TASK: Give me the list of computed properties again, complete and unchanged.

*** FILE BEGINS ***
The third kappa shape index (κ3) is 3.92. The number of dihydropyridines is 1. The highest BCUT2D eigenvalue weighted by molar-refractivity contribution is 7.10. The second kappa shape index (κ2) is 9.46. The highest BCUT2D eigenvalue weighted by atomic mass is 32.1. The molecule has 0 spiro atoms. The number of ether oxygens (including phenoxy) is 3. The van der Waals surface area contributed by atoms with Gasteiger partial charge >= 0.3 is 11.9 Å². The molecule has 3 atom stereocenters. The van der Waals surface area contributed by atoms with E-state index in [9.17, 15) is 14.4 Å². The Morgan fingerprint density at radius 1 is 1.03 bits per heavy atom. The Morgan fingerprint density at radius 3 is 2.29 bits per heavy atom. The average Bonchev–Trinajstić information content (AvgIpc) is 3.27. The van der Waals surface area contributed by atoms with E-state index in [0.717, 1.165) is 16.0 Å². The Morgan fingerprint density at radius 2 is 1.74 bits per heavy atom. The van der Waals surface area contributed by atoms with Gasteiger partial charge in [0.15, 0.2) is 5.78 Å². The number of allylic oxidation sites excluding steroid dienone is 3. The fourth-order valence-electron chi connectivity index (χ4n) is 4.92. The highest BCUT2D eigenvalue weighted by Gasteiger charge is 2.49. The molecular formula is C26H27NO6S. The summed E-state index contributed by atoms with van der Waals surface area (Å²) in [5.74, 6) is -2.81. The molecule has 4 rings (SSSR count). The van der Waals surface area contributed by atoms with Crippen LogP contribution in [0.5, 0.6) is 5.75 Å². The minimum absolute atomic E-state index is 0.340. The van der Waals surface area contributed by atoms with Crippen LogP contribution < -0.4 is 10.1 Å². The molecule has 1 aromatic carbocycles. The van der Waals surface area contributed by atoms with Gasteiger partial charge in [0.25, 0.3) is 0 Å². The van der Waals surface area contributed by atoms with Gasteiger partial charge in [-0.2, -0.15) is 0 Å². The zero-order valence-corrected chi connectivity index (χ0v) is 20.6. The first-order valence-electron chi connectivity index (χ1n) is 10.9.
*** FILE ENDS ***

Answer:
The third kappa shape index (κ3) is 3.92. The number of dihydropyridines is 1. The highest BCUT2D eigenvalue weighted by molar-refractivity contribution is 7.10. The second kappa shape index (κ2) is 9.46. The highest BCUT2D eigenvalue weighted by atomic mass is 32.1. The molecule has 0 spiro atoms. The number of ether oxygens (including phenoxy) is 3. The van der Waals surface area contributed by atoms with Gasteiger partial charge >= 0.3 is 11.9 Å². The molecule has 3 atom stereocenters. The van der Waals surface area contributed by atoms with E-state index in [9.17, 15) is 14.4 Å². The Morgan fingerprint density at radius 1 is 1.03 bits per heavy atom. The Morgan fingerprint density at radius 3 is 2.29 bits per heavy atom. The average Bonchev–Trinajstić information content (AvgIpc) is 3.27. The van der Waals surface area contributed by atoms with E-state index in [0.717, 1.165) is 16.0 Å². The Morgan fingerprint density at radius 2 is 1.74 bits per heavy atom. The van der Waals surface area contributed by atoms with Gasteiger partial charge in [0.15, 0.2) is 5.78 Å². The number of allylic oxidation sites excluding steroid dienone is 3. The fourth-order valence-electron chi connectivity index (χ4n) is 4.92. The highest BCUT2D eigenvalue weighted by Gasteiger charge is 2.49. The molecular formula is C26H27NO6S. The summed E-state index contributed by atoms with van der Waals surface area (Å²) in [5.74, 6) is -2.81. The molecule has 4 rings (SSSR count). The van der Waals surface area contributed by atoms with Crippen LogP contribution in [0.5, 0.6) is 5.75 Å². The minimum absolute atomic E-state index is 0.340. The van der Waals surface area contributed by atoms with Crippen LogP contribution < -0.4 is 10.1 Å². The molecule has 1 aromatic carbocycles. The van der Waals surface area contributed by atoms with Gasteiger partial charge in [0.25, 0.3) is 0 Å². The van der Waals surface area contributed by atoms with Gasteiger partial charge in [-0.2, -0.15) is 0 Å². The zero-order valence-corrected chi connectivity index (χ0v) is 20.6. The first-order valence-electron chi connectivity index (χ1n) is 10.9.